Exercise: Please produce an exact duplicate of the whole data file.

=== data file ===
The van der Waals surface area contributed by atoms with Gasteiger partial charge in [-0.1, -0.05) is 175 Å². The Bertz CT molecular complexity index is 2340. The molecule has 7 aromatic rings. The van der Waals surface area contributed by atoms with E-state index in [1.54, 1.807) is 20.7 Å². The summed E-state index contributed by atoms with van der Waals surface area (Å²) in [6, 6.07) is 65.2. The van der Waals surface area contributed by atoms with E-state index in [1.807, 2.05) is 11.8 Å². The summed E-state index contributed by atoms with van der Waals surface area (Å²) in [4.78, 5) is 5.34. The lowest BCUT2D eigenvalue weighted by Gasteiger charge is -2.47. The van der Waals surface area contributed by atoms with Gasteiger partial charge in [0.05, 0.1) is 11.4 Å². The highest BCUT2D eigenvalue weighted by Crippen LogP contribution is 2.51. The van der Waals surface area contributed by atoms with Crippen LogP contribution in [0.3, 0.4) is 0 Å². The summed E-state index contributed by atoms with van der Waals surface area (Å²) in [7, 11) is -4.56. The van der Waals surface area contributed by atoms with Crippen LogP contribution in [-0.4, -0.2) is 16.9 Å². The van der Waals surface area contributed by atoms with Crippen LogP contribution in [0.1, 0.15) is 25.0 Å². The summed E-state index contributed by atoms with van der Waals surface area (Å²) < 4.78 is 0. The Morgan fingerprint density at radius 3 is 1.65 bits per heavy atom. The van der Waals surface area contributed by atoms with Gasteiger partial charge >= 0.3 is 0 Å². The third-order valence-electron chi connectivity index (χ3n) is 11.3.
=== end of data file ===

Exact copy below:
The van der Waals surface area contributed by atoms with Gasteiger partial charge in [-0.1, -0.05) is 175 Å². The Bertz CT molecular complexity index is 2340. The molecule has 7 aromatic rings. The van der Waals surface area contributed by atoms with E-state index in [1.54, 1.807) is 20.7 Å². The summed E-state index contributed by atoms with van der Waals surface area (Å²) in [6, 6.07) is 65.2. The van der Waals surface area contributed by atoms with E-state index in [1.807, 2.05) is 11.8 Å². The summed E-state index contributed by atoms with van der Waals surface area (Å²) in [4.78, 5) is 5.34. The lowest BCUT2D eigenvalue weighted by Gasteiger charge is -2.47. The van der Waals surface area contributed by atoms with Gasteiger partial charge in [0.05, 0.1) is 11.4 Å². The highest BCUT2D eigenvalue weighted by Crippen LogP contribution is 2.51. The van der Waals surface area contributed by atoms with Crippen LogP contribution in [0.3, 0.4) is 0 Å². The summed E-state index contributed by atoms with van der Waals surface area (Å²) in [7, 11) is -4.56. The van der Waals surface area contributed by atoms with Crippen LogP contribution in [-0.4, -0.2) is 16.9 Å². The van der Waals surface area contributed by atoms with Crippen LogP contribution in [0.1, 0.15) is 25.0 Å². The summed E-state index contributed by atoms with van der Waals surface area (Å²) < 4.78 is 0. The Morgan fingerprint density at radius 3 is 1.65 bits per heavy atom. The van der Waals surface area contributed by atoms with Gasteiger partial charge >= 0.3 is 0 Å². The third-order valence-electron chi connectivity index (χ3n) is 11.3.